Stay informed with the
NEW Casino City Times newsletter!
Best of Alan Krigman
Of blind men, elephants, and pairs of eights against 10s at blackjack25 June 2012
By Alan Krigman
Everybody who’s played more than a shoe or two of casino blackjack knows they’re always supposed to split pairs of eights. This, even when the dealer’s upcard is a 10 and splitting seems like jumping from the frying pan into the fire. The blind men who met the elephant and blackjack players with pairs of eights against a 10 are somewhat analogous. The blind part because solid citizens are usually aware of the rule but rarely of its rationale. And being simultaneously right and wrong because a single decision may not be best in all conceivable cases.
The dictum to split eights against 10 is based on a statistic the math mavens call “expectation.” This isn’t what’s really expected to happen. It’s the average fraction of a gross wager that will be won or lost after enough action that frequencies of results home in on theoretical probabilities.
Expectation for eights versus 10 is highly negative, however the combination is handled. The whack is just over $0.54 per dollar bet by standing, slightly under $0.54 on the dollar by hitting, exactly $0.50 per dollar by surrendering, and a bit below $0.49 per dollar splitting when doubling down is allowed on hands formed with the separated eights. Basic Strategy is predicated on the option with the expectation for the most profit in favorable situations and the least loss under adverse conditions. Expectations are that splitting saves about a nickel per dollar relative to hitting or standing and a penny in contrast to surrendering. It’s therefore the Basic Strategy rule. However, a blackjack buff’s personal preferences might suggest criteria other than expectation for this particular hand, such that splitting would not be the optimum tactic.
An alternate criterion might be the greatest chance of a net win or the least of a net loss in a particular round. The probabilities for the eights versus a 10 are as follows.
• Standing: 23 percent of wining and 77 percent of losing one unit.
• Hitting: 20 percent of winning and 74 percent of losing one unit, with 6 percent of pushing.
• Surrendering: 100 percent of losing half a unit.
• Splitting with subsequent doubling permitted: 27.6 percent of winning (7.5 percent for one unit, 16.5 percent for two, 3.4 percent for three, and 0.2 percent for four), 53.4 percent of losing (11.2 percent for one unit, 37.7 percent for two, 4.4 percent for three, and 0.1 percent for four), and 19.0 percent of pushing.
The probability standard therefore tends to reinforce the “always split” rule. Ignoring the amounts, it also supports hitting over standing as second best.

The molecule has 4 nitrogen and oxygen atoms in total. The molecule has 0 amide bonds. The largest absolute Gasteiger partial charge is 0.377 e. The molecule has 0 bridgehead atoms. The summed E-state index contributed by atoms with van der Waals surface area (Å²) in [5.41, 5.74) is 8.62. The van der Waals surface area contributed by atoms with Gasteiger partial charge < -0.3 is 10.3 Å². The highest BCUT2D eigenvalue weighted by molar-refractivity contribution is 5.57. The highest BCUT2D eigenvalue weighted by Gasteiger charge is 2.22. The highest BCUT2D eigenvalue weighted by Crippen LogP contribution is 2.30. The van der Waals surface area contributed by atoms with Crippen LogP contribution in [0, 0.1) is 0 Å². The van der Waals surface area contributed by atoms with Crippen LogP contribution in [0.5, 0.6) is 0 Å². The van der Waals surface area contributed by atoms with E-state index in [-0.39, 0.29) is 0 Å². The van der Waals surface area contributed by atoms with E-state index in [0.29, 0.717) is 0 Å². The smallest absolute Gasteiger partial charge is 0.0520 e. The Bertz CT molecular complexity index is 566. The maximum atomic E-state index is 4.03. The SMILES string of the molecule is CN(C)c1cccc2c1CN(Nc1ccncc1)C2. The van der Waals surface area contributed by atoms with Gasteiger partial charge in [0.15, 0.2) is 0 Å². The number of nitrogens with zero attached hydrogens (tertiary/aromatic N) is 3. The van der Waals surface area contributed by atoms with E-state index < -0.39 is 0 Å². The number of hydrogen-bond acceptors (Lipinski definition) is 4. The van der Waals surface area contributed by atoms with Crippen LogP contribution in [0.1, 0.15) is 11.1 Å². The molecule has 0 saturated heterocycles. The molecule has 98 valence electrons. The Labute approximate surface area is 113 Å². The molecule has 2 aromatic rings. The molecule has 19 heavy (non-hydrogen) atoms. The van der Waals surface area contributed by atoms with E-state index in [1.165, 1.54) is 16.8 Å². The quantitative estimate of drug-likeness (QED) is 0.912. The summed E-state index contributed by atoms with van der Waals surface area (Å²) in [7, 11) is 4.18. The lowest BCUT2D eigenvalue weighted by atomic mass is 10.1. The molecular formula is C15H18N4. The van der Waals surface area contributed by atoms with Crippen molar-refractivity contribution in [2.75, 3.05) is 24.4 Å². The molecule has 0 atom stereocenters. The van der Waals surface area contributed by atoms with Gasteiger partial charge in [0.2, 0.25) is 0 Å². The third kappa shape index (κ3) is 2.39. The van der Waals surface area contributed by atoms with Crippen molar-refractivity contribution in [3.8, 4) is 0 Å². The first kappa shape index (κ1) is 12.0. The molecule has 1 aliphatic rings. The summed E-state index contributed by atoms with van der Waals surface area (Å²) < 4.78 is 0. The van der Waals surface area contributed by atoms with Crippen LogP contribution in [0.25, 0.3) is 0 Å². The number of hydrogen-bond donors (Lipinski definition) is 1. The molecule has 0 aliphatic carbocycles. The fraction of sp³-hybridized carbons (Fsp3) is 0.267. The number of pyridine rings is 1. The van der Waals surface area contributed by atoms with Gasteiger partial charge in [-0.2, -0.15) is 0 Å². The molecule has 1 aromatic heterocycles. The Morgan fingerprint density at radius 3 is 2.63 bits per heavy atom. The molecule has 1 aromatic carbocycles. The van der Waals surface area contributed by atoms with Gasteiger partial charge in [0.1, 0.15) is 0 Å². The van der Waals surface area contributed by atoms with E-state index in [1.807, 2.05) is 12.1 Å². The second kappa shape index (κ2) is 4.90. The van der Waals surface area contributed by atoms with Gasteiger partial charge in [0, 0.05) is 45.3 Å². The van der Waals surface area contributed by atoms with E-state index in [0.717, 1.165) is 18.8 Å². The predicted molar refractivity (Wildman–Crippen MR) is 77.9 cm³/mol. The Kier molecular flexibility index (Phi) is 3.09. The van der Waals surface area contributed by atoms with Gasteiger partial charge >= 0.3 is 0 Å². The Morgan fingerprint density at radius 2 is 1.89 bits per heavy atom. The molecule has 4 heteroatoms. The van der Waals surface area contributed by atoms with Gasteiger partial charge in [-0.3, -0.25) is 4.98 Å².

Risk of ruin considerations offer other criteria for eights-versus-10 decisions. This combination only occurs on the average of once in 560 or so hands. So it’s reasonable frame risk of ruin in terms of the likelihood of achieving some goal before losing a stated amount in the short term.
One risk of ruin question is the chance of earning some stated profit before losing a given sum on pairs of eights versus dealer 10s. Specific answers depend on the amounts involved, of course. Say a player wants to earn $20 before losing $100 making $10 bets on this hand alone. The probability of success is about 9 percent by hitting and roughly 8 percent by standing. It soars to 72 percent by splitting. Obviously, splitting is best if earnings are the primary concern.
The other risk of ruin question is the chance of playing this hand some number of times and not losing over a stated amount, starting rounds with bets of a specified size. Pretend a person wants to go at least 10 times without losing $100 on $10 initial bets. Prospects of success are 94 percent standing, 95 percent hitting, and only 55 percent splitting. Here, hitting becomes the best choice, closely followed by standing and trailed significantly by splitting. This explains the sinking feeling folks often get when they put 100 percent more at risk under adverse circumstances in the here and now, hoping to save what turns out to average only 5 percent over the long term.
Not all gamblers have the same criteria. Distinctions arise from person to person, or in the priorities of single individuals at different times and in disparate contexts. So it helps to know not only how the gurus say to play, but the basis for this rule or that. Something akin to the adage that not all sponges fit every mop. Or, as the bettors’ bard, Sumner A Ingmark, cleverly quilled:
Be sure you know the reasons why.